Ruggedness explained – an introduction
A good morning to you all. Maybe it was watching Bear Grylls surviving in the Turkish mountains last night but for some reason I woke up this morning feeling all tough and rugged!! So, I thought I’d kick this week off with an article about how to ensure you have the right rugged devices.
Rugged and Mobile, as the name suggests, is immersed in the world of rugged data capture equipment and a lot of customers come to us with their own idea as to what the term “rugged” actually means. A device that might be rugged to one person is not necessarily rugged to another and I think this is the core issue when talking about rugged devices with customers. I think it’s important to spend a fair bit of time trying to understand the environments the device will be used in when talking to a potential buyer because it’s not necessarily a case of getting any device with an IP rating as we’ll soon see! There are a lot of considerations that I have seen become Achilles heels to ruggedness and what I’m going to discuss in this article are all the different aspects I have ever come across that make a device truly rugged. Hold on and sit tight because there are quite a few!!
Essentially there are 3 main facets to a device ruggedness:
• IP Rating
• Impact Protection
• Other considerations
IP or “Ingress Protection” is an internationally recognised classification system (EN60529), demonstrating how well sealed enclosures of electrical equipment are against foreign bodies. In layman’s terms it’s a measure of how dust and water proof a device is. IP ratings always come with 2 numbers, “IP54” for example.
The 1st digit indicates the degree of protection against solid objects and due to the range of equipment types IP ratings cover this can measure things as large as people’s hands or fingers (deliberate access) to smaller objects such as dust, which are more appropriate to the kind of devices we sell at Rugged and Mobile.
The 2nd digit indicates the degree of protection against harmful entry of various forms of moisture covering anything from water drips, to spray, to total immersion in water.
Let’s look at the official table of IP ratings below:
So, for example an outdoor plug socket could have an IP rating of IP22, which means it cannot be access by bodies 12.5mm in size and it will have a degree of resistance to dripping water if tilted away by 15 degrees.
At the other end of the scale you can get underwater equipment that is IP68 rated which means it is totally protected against dust penetration and is also able to work totally and continually immersed under at least 1m of water.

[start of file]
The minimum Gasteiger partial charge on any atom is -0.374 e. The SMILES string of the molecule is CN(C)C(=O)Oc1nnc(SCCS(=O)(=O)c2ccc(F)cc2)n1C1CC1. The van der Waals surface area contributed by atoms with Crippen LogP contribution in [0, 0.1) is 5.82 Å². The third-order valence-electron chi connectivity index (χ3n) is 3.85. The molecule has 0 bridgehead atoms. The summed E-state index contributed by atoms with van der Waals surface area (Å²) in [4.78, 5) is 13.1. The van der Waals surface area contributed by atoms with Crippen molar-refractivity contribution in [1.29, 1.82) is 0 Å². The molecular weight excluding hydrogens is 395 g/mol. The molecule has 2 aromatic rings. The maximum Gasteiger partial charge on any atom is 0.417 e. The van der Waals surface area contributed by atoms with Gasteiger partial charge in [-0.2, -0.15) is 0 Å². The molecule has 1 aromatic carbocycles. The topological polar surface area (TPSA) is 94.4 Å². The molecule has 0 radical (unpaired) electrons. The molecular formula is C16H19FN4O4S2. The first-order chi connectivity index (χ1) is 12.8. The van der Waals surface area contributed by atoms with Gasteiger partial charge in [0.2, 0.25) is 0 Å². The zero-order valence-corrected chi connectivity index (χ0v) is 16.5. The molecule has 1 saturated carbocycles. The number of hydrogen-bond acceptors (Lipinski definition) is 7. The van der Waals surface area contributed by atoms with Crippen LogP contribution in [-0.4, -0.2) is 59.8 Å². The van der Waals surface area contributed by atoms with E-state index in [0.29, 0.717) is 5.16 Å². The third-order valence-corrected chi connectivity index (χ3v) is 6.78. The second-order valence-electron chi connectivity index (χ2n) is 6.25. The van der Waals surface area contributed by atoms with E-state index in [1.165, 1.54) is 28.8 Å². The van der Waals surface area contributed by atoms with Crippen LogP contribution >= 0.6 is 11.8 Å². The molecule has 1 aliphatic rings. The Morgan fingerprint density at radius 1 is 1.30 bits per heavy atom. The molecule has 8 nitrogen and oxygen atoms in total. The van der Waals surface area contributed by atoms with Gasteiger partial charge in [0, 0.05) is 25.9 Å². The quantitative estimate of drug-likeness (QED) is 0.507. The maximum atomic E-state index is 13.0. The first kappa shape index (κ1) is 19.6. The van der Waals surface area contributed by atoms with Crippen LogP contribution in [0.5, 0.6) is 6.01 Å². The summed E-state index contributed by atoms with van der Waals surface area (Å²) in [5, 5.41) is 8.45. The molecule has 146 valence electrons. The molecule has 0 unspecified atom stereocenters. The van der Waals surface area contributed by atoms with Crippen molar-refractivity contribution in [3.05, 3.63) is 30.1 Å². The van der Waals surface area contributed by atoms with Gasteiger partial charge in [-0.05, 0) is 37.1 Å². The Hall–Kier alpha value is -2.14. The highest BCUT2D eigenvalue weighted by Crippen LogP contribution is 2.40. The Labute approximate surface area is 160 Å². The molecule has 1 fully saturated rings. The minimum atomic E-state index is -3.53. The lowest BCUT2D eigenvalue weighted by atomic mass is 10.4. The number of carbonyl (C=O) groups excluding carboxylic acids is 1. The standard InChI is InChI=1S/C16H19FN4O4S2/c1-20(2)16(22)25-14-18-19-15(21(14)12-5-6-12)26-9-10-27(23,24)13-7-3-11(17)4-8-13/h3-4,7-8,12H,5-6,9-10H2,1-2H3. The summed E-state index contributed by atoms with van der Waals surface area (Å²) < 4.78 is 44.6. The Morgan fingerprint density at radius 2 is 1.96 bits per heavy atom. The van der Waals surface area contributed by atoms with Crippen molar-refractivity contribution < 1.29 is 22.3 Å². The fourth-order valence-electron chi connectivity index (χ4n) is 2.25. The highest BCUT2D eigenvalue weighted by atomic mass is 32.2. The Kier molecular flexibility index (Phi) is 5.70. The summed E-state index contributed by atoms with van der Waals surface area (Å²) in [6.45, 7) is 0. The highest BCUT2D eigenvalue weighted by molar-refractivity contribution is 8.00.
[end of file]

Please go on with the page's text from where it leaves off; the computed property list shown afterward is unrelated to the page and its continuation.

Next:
Typical Rugged device IP ratings
Rugged PDA’s and Barcode readers are typically IP rated between IP30 and IP67. We are seeing a trend now towards newer devices being IP67 where typically they have been IP54 in the past.
IP rating is an industry standard rating. Manufacturers have to work hard to register their devices and it is a reliable, if not slightly arbitrary at times, measure. So if you want a device that’s dust and waterproof to some degree look for the IP rating. We rate all our devices on our website under the features tab on the product page. You can also search our site for specific IP rated devices.
Being dust and water proof and having a good IP rating is a good start but there is more you need to consider. A truly rugged device also needs to withstand a certain amount of impact or shock when dropped.
Impact protection gets a little bit trickier and there are various standards that have been imposed and dropped and depending which country you are operating in there are adopted standards. Here in the UK however there are currently 2 ways you can get an idea of how impact resistant a device is with one dropped standard I discuss first.
IP 3rd number
Originally there was a 3rd number to the IP rating which to the best of my knowledge was adopted by the IP standard but then later dropped. The rating went from 0 to 6 but what I do know is that I can’t remember the last time I saw this rating used on the kind of devices we sell!
So for example an IP676 device would be fully dustproof, be able to be immersed in up to 1m of water and would be protected against a 5KG weight dropped onto it from 40cm.
This is a current standard, however again I rarely see it used myself and to be honest it doesn’t really help at all when buying the kind of rugged devices we sell.